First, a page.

There was once a horrible girl named Inge. She was horrible to her own parents, but at one point went to live with another, wealthier family. She was horrible there too. The mother there suggested that Inge go home and visit her family every once in a while.
The first time Inge went she saw her mother and was ashamed, so she did not stay for a visit.
The second time Inge went she had been given a loaf of bread to give to her family. Her path took her through a bit of a swamp. Inge did not want to get her nice shoes dirty, so she put the loaf down and stepped on it instead of stepping into the water.
This did not help Inge at all. She sank down and down, until she sank all the way through the swamp and into Hell. There she could not sleep and she could not cry. She heard all the awful things people said about her. Her mother’s tears did not help her at all because she had been so awful. People knew about her deed with the bread and talked about it. Years and years passed.
A little girl once asked her mother about Inge and what her fate would be. Perhaps, if Inge repented she may be able to get out of the horrible place she was in. Years and years passed. The little girl was now an old woman who had prayed for Inge. When she died and went to heaven, Inge turned into a bird. She was the most helpful bird. She fed other birds as best she could. When she fed other birds food enough to equal the loaf in weight, her wings turned white and she flew up into heaven.
Inge must have been stupid too, otherwise she wouldn’t have thought it was a good idea to step on a loaf of bread. Bread is too soft to step on, even if it is a coarser bread. If the bread is so hard that it can, in fact, support your weight, then you probably shouldn’t eat it. That’s just indigestion in loaf form.
I feel likes Hans should have been a preacher. Here he is, telling a very Christian moral story, again. I would wager to guess, that if we could compare Hans life to what he was writing at the time, we would find some type of religious fervor during this portion of Hans’ life. Maybe Hans had even taken a liking to someone who was religious during this time period.
Inge is a brat. There is no nice way of saying this. She is horrible. She was a horrible child, both her families said so. How did she even end up with two families? Maybe it was that the first family got so tired of having her around that they let her out. Then maybe the second family got so tired of having her around that they sent her to visit her first family for some peace and quiet.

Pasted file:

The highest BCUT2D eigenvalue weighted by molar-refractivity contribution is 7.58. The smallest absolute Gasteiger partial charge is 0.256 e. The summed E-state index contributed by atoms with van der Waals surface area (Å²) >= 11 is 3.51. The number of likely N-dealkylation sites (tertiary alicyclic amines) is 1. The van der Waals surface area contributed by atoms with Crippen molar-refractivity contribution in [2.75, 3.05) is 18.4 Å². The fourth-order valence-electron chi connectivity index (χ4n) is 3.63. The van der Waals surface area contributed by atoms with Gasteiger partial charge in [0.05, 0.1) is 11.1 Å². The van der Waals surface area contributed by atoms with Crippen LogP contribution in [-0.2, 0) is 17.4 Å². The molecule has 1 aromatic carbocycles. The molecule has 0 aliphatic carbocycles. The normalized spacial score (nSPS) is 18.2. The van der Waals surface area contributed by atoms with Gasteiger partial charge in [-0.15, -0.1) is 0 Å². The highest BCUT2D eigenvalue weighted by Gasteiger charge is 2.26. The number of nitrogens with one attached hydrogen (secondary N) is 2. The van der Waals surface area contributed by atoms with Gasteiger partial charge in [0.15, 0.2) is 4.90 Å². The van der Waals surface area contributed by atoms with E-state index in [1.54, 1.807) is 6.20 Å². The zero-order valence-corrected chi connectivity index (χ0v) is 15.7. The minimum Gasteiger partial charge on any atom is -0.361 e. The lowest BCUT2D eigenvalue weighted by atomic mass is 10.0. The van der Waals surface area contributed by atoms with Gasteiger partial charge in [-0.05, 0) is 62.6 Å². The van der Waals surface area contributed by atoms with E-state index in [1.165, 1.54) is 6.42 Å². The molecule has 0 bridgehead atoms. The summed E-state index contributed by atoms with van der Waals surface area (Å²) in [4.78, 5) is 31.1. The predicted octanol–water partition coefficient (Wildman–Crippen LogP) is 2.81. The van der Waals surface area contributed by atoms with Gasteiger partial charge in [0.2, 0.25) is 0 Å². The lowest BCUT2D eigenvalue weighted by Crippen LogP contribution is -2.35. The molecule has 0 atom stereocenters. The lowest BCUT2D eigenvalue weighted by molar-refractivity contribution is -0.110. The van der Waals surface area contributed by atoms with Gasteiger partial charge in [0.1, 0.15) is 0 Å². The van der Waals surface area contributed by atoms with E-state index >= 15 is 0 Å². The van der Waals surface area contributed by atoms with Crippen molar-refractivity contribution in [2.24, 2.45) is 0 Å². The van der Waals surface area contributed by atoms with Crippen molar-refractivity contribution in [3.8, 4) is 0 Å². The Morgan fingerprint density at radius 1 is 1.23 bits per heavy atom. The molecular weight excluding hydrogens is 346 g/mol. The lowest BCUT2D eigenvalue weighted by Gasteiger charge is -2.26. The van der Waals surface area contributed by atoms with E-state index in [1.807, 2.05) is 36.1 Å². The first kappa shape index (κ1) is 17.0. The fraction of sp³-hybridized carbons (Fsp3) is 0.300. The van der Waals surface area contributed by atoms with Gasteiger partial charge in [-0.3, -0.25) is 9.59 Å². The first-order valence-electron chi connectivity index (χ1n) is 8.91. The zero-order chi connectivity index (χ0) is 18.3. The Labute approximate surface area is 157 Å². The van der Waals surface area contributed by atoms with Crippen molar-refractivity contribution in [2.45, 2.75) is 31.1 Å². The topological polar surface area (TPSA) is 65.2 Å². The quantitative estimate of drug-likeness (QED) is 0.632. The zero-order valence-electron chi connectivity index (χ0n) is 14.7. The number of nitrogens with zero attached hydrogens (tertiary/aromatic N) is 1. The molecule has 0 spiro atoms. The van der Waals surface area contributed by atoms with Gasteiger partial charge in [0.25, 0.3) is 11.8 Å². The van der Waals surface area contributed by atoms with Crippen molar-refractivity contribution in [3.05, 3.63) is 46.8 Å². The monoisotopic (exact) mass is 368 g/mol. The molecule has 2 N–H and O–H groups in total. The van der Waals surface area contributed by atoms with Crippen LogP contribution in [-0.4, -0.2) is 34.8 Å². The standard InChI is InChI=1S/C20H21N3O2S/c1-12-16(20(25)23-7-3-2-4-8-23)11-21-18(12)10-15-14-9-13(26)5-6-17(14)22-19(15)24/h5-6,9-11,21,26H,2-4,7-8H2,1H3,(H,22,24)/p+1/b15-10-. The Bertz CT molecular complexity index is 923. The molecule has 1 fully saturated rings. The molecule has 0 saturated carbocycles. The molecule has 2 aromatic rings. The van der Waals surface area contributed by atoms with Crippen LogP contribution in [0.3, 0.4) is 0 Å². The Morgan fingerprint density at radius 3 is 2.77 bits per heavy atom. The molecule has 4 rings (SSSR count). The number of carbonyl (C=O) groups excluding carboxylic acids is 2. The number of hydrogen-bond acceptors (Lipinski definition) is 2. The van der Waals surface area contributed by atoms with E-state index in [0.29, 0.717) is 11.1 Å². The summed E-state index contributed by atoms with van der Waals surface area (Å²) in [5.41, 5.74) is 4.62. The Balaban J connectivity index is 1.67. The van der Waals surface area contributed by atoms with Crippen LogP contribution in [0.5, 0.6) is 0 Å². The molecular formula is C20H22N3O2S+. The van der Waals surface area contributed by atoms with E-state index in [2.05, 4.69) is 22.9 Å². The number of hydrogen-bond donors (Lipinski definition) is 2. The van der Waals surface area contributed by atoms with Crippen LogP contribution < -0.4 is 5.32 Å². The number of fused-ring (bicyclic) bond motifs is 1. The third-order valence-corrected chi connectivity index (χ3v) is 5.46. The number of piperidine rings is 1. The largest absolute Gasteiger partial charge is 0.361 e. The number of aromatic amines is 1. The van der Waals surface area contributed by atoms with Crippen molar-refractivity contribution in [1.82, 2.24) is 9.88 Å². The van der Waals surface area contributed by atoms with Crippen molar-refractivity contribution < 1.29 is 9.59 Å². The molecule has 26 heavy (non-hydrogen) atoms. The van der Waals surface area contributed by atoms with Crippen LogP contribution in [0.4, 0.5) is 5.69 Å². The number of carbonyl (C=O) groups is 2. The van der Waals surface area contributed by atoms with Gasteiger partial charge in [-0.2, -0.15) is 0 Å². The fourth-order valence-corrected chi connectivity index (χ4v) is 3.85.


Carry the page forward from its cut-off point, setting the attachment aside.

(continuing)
As many times as I have said that a parent can damage a child’s moral compass by incorrect rearing and a bratty child is often a product of bad parenting, there are just some children that are bad. I don’t think either of Inge’s families were terrible to her. The story doesn’t go that into detail, but it doesn’t sound as if she was being beaten or deprived. In fact, the story says that she had nice clothes. She was being well provided for. It doesn’t seem as if she was getting any treatment that turns a child into a brat.
While I do say that Inge is bad, I don’t think she’s inherently evil; I think she’s more prone to misbehavior and a sour attitude. She is one of those children that need a creative method of punishment and instruction. If a spanking or time out doesn’t work, you try something else. She’s a child that doesn’t fit into a mold. She’s the kid you call Super Nanny for.
The problem is that it takes a lot of time and effort to deal with a child like Inge, well, at least if you want him or her to be a normally behaved child. Not everybody has the time or the resources to do this; there are also some parents who just flat-out don’t care. They give up on a child like this. Did Inge’s two families do this to her? I have no idea.
Inge reminds me of a child of a cousin. This young woman has always been the biggest handful and has been pretty much impossible to deal with her entire life, she still is. Age didn’t make it any better. She’s like Inge. Maybe one day she’ll straighten up, like Inge, but hopefully it won’t take as many years as it took Inge to repent of her wrong doings.
Despite the fact that Inge is a brat, her punishment was a little severe, a lot severe actually. You don’t go to Hell because you stepped on a perfectly good loaf of bread. That may be awfully selfish and uncaring of you, but you’re not going to Hell because of it.
This is a story meant to scare children into behaving properly. Don’t be like Inge. Don’t be so selfish and uncaring; you might go to Hell.
I have a difficult time putting faith behind any religion that believes a child would end up in Hell, purgatory, or whatever form of Hell that the religion believes in. They’re children and they may be brats, but they’re not going to be eternally judged before they’re old enough to know better.
I feel bad for Inge because she was over-punished, but I also don’t feel bad for her because she was a brat.
Do you feel as if Inge truly got what she deserved?
Do you think children of Inge’s age should be held eternally responsible for their deeds?